Atlanta, Ga. (November 22, 2013) – When Jennifer Freeman planned her wedding, she didn’t plan on spending her honeymoon undergoing a double mastectomy at Piedmont Fayette Hospital. A diagnosis of an aggressive form of breast cancer, called triple negative breast cancer, may have altered her honeymoon plans but she didn’t let it stop her from marrying Matt, the love of her life.
“Being diagnosed with cancer gives you a whole, new outlook on life,” said Freeman. “Things you thought were really important suddenly don’t seem so important. Matt and I knew we wanted to be together no matter what and we wanted to face this challenge together as husband and wife. We knew we had found love and the wedding was another step closer to everything being okay again.”
Before she tied the knot in August, Freeman went through four rounds of chemotherapy. The treatment caused her to lose her hair and she sported a blue bandana at the ceremony. Then, just six days after the wedding, Freeman checked in to Piedmont Fayette and had surgery to remove both breasts.
“I was scared to death at first,” said Freeman. “But my doctors eased my fears and helped me realize that my diagnosis was not a death sentence.”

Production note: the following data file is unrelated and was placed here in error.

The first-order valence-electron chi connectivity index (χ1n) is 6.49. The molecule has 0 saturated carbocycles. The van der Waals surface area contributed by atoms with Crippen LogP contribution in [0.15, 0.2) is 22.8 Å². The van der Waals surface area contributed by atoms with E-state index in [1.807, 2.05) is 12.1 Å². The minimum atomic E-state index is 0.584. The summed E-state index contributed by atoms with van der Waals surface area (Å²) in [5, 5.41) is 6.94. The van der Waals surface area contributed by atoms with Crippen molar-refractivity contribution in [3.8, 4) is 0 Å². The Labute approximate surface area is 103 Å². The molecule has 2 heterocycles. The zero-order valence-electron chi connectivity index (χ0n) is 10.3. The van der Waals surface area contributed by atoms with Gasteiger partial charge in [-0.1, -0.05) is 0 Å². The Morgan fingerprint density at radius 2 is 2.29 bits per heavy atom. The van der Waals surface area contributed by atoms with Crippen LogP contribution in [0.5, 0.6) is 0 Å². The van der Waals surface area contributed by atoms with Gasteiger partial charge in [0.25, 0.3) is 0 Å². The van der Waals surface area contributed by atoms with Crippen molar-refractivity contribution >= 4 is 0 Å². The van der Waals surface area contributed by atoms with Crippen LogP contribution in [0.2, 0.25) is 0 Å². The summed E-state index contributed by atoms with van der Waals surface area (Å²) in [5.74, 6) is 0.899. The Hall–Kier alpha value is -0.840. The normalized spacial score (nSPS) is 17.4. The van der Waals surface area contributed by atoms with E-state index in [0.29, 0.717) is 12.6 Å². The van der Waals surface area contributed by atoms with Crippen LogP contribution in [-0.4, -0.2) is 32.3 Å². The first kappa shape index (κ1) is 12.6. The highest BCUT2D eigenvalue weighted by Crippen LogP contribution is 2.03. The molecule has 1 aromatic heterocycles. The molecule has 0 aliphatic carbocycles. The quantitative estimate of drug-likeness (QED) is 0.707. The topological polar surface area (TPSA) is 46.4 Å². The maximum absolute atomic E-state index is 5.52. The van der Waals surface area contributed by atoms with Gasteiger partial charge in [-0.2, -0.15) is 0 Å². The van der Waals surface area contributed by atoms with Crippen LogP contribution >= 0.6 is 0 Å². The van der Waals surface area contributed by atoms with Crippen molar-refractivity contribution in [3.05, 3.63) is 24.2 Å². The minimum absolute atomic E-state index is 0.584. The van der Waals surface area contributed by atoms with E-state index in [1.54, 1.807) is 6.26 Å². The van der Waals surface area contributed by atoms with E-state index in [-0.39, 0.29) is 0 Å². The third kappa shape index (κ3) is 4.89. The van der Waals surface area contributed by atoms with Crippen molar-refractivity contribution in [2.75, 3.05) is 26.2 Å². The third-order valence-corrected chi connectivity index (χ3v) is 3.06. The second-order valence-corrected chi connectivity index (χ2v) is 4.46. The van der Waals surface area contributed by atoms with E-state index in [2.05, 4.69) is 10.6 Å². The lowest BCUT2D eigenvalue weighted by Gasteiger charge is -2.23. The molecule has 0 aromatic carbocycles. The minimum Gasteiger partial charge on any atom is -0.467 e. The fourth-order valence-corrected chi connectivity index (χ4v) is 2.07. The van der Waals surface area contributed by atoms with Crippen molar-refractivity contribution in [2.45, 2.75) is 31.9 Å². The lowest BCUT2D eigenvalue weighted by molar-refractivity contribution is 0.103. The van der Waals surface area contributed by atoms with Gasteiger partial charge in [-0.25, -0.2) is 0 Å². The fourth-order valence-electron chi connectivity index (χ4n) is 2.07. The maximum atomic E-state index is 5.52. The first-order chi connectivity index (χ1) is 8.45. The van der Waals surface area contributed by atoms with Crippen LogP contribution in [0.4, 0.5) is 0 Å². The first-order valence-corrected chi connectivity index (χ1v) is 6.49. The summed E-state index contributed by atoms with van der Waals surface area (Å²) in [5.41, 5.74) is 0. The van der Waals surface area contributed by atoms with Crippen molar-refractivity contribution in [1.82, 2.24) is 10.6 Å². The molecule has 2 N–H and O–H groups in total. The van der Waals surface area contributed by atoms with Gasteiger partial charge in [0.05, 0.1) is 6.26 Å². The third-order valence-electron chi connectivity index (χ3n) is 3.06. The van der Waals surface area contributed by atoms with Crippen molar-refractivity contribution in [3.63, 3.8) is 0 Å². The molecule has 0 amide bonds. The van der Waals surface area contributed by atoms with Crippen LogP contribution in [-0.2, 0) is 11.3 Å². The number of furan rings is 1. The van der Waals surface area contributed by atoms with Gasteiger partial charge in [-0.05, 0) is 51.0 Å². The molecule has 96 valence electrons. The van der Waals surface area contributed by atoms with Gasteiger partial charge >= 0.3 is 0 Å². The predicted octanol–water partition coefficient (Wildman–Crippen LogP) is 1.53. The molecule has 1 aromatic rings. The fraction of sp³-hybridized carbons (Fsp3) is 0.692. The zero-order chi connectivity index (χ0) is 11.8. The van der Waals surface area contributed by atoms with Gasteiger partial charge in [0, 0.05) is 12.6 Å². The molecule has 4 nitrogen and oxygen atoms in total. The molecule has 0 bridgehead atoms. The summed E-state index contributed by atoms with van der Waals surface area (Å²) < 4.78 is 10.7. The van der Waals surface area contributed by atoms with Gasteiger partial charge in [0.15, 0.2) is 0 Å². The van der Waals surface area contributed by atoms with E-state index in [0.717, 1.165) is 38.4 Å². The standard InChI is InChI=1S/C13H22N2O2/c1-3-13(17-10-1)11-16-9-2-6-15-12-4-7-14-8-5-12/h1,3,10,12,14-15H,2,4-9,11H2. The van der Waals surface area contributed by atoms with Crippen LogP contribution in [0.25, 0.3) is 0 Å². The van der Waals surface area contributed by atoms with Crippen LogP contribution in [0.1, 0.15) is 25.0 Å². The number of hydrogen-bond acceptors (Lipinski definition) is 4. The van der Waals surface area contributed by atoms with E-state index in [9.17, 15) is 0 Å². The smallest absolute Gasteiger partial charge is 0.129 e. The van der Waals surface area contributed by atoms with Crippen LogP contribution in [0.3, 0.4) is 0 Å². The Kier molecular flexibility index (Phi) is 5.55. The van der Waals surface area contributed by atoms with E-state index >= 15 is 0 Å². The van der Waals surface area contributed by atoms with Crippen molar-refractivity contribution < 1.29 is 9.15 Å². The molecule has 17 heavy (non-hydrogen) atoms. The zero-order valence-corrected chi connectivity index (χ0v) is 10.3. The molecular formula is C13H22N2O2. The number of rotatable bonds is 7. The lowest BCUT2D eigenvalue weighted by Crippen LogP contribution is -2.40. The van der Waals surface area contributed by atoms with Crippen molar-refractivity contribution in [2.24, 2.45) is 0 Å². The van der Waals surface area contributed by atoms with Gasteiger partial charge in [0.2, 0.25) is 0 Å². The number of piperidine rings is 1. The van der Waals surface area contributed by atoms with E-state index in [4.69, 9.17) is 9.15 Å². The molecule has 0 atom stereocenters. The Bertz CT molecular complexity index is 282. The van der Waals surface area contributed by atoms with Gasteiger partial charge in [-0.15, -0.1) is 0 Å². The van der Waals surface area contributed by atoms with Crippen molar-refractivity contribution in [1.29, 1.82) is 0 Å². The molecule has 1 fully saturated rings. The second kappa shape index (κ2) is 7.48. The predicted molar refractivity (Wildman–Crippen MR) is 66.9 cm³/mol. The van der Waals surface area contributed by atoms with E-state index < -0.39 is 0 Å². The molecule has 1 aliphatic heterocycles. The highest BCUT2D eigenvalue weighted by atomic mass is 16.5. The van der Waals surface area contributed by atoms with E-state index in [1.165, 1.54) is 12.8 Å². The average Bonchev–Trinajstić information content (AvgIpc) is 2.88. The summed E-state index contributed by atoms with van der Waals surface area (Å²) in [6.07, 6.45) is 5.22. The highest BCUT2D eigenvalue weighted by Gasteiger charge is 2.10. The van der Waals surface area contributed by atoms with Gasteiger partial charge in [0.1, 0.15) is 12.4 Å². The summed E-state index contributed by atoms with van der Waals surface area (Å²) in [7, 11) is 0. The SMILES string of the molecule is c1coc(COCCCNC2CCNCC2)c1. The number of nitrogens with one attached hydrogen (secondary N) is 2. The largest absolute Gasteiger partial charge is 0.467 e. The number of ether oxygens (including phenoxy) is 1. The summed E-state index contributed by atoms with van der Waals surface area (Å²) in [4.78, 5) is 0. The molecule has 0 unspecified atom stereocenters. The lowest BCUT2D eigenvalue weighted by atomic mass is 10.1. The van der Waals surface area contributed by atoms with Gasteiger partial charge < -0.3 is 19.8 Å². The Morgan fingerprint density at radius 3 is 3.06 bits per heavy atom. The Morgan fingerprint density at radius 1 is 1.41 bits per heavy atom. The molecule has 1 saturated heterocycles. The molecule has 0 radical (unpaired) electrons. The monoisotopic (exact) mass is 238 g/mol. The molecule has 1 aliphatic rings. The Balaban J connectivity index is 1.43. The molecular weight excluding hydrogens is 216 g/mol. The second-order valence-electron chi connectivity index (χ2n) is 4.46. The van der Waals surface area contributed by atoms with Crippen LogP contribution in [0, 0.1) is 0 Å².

Triple negative breast cancer, which accounts for approximately 15 percent of all breast cancer cases, is one of the most aggressive types of breast cancer and is often difficult to treat. Freeman turned to her faith and looked to her grandmother, a 53-year breast cancer survivor, as her inspiration for beating the disease.
“The treatment of breast cancer has become much more complicated as new therapies have been found,” said Jonathan Bender, M.D., Freeman’s oncologist at Piedmont Fayette. “We now recognize at least three important markers on breast cancer cells. When a breast tumor is identified that does not have any of these markers, it is known as ‘triple negative,’ which is known to only respond to chemotherapy.”
Freeman credits her support group for helping her through her battle with breast cancer. Her husband Matt put his business on hold to help care for her and their six children. Freeman’s family and friends even organized a charity bike ride in her honor. Today, Freeman is cancer-free and is close to completing her treatment.
“A coworker of mine who was diagnosed with breast cancer a month before me said, ‘God only gives the hardest battles to the strongest warriors,” said Freeman. “I believe there is so much life after cancer – it’s a fight worth fighting! “I want to show other women that cancer is not the end. It’s just another step.”
For more information about cancer services at Piedmont, visit piedmontcancer.org.